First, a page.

Barry acknowledges his propensity for self defeating, even self destructive habits.

In his early twenties, away from the steadying influence of home, he joined a commune in Windsor. Many of the people living there were ‘homeless’ people. The house is ‘taken over’ by two men from a religious cult. One murders one of the other house-members by smashing her head on the floor again and again. This incident seems to have been the central event in destroying Barry Dickins’ spirit.
He later marries, but by his own account is too unreliable, to easily distracted – or perhaps just too troubled by the terrible memories that haunt him: his mother’s mental illness, the murder of a woman he liked very much. He and his wife have a son whom Barry clearly adores.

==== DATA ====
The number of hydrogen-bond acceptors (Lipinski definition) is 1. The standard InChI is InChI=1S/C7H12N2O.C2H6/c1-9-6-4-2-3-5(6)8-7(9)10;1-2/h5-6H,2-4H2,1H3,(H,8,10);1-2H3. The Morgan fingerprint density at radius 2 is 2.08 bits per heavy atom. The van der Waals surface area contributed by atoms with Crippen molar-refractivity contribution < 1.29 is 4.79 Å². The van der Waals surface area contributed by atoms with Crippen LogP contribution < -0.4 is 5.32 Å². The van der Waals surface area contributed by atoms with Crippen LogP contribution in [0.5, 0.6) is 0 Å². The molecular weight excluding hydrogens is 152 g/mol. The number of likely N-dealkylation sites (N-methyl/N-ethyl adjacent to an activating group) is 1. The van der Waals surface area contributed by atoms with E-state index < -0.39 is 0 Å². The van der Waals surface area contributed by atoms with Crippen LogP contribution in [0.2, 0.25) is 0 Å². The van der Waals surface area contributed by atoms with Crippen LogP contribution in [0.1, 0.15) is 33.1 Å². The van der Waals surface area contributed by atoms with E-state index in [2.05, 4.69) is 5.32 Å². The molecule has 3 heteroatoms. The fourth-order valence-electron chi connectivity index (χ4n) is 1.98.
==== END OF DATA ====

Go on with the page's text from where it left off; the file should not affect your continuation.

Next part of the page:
Despite the breakdown of the marriage – it occurs just before Barry goes into the Unit for treatment – Sarah and their son visit him regularly in hospital. And in time, he recovers sufficiently to ‘resume’ his life. And this book, Unparalleled Sorrow, bears witness to this resumption.

The final section, ‘And now …’ is a summing up.
He begins the book with a quotation from van Gogh, who wrote:

‘With this mental disease I have, I think of the many other artists suffering mentally and I tell myself that this does not prevent one from exercising the painter’s profession as if nothing was amiss.’

I don’t think that Barry would say that he is exercising the writer’s and artist’s profession ‘as if nothing is amiss.’ For much is clearly amiss, and this book is testimony to that.
There is a moment at the every end of the book that will speak to every aging man, and perhaps every aging woman. He writes: